By the age of 20 my obsessive exercising and anorexic eating habits had shifted to full swing bulimia. That completely mind altering, out of body experience, that accompanies a binge has been present for much of my adult life, up until about 2 years ago. The bingeing stayed long after the purging subsided.
I notice when I am under extreme stress, have a lot of self doubt, or am just feeling down, I tend to lean back into the sweets and overeating as a means to cope. The last few weeks, I have seen some of those very old patterns resurface as I have been challenged with some stressful situations in my life.
Food, my old companion, never fails to be present when I am in need of something familiar to fall back on. But, as I felt that urge to use food to soothe in the last few weeks, I also noticed some other new things:
Although that feeling of anxiety and emptiness is there initially as I begin the binge, the quality and quantity of the food has completely changed. Yes, last week I felt helpless and scared and binged on a cupcake. But it was just one! And after that, I was completely done with the binge. I had no desire to go any further. I didn’t get in my car and drive to get more cupcakes, or drive from store to store. I didn’t search my cupboards to find anything to put in my mouth. I was complete. I was complete because I let myself binge CONSCIOUSLY and LOVED MYSELF THROUGH IT.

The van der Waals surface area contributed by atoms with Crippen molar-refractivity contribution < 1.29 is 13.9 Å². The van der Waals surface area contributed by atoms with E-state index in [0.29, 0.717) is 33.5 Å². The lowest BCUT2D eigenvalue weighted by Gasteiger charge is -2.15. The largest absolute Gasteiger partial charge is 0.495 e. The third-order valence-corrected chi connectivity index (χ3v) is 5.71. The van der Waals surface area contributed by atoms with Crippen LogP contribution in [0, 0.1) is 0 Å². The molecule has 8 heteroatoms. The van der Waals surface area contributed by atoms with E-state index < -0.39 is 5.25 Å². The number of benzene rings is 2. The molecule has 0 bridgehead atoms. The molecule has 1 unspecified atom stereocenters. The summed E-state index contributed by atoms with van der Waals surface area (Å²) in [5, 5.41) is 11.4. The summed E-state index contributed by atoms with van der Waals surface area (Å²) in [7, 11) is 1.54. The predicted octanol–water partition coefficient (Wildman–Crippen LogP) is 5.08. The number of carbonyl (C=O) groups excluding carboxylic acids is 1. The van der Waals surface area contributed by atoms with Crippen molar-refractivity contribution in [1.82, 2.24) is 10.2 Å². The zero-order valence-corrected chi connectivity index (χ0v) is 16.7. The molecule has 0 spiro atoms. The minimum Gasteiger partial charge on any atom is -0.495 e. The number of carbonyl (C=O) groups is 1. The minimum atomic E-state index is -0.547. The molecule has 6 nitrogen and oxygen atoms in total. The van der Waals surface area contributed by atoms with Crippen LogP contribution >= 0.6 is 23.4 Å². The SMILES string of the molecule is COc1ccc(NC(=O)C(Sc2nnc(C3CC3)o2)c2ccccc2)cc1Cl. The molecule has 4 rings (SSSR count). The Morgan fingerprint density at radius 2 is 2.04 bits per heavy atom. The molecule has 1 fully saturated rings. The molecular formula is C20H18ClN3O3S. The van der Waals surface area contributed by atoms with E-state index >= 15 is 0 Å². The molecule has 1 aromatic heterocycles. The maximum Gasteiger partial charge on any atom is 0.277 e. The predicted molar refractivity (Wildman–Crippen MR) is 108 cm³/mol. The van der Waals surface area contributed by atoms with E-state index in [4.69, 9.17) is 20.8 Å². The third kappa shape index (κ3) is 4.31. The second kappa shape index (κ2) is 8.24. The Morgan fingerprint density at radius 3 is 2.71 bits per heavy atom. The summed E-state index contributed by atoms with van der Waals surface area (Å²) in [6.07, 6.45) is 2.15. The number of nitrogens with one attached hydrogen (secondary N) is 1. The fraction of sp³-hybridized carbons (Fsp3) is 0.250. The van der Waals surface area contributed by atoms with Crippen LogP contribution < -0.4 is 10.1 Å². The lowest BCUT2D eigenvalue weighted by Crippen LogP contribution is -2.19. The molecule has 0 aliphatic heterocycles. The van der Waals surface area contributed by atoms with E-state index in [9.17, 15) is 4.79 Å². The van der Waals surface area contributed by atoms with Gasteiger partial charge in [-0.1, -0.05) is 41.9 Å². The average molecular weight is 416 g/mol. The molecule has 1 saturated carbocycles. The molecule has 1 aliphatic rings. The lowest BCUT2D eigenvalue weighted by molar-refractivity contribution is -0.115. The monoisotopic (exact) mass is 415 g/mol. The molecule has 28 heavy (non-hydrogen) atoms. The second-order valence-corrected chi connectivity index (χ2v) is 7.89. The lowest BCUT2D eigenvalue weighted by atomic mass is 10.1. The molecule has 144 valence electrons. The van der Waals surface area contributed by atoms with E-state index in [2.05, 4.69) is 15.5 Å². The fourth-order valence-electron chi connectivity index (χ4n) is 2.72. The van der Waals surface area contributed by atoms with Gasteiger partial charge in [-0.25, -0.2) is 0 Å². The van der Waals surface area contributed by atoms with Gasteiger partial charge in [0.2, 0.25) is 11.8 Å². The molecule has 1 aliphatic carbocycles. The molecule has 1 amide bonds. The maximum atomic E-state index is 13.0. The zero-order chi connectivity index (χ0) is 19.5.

Secondly, I noticed it had been weeks since I had a desire to binge. My binges at one time were several times a week, if not per day, and I am now going weeks without the need to use that as a way to cope. That’s freakin’ awesome in my book! And they aren’t even full binges. I may eat two or three Luna bars and that’s the binge. Or one cupcake. That anxious energy would be present, but it would subside relatively quick.
So how did I come to this place?
Well, my approach is much different than most: I loved the shit out of myself and binged consciously as much as I could.
There is a common piece of advice in the spiritual world when you have an addiction. It is said, “Love your addiction.” For example, if you are going to smoke a cigarette, love every second of it and do it consciously. Love the cigarette. Love yourself. Love the process of inhaling and exhaling. Love the smoke. Introduce love into every aspect of your experience.
Many would think that this would just perpetuate the cycle, right?
Here’s the thing. We aren’t told to love it to make an excuse for staying in that addictive cycle. We are encouraged to put a loving energy into ourselves and the pattern because the lack of that loving energy is what got us to that addictive state in the first place.
When you begin to love every aspect of yourself, even all the “bad” parts, you are:
It won’t happen immediately, but putting that loving energy into yourself will start to shift what you crave and desire. Over time, if you love yourself through your addiction, you will start to naturally choose things that feel better.
About two years ago I started loving myself through my binges. I knew I couldn’t continue to abandon myself at my lowest moments. I was bingeing because I was hurting. Then I was further hurting myself by making myself feel guilty, weak, or ashamed for the initial hurt of being in a binging state.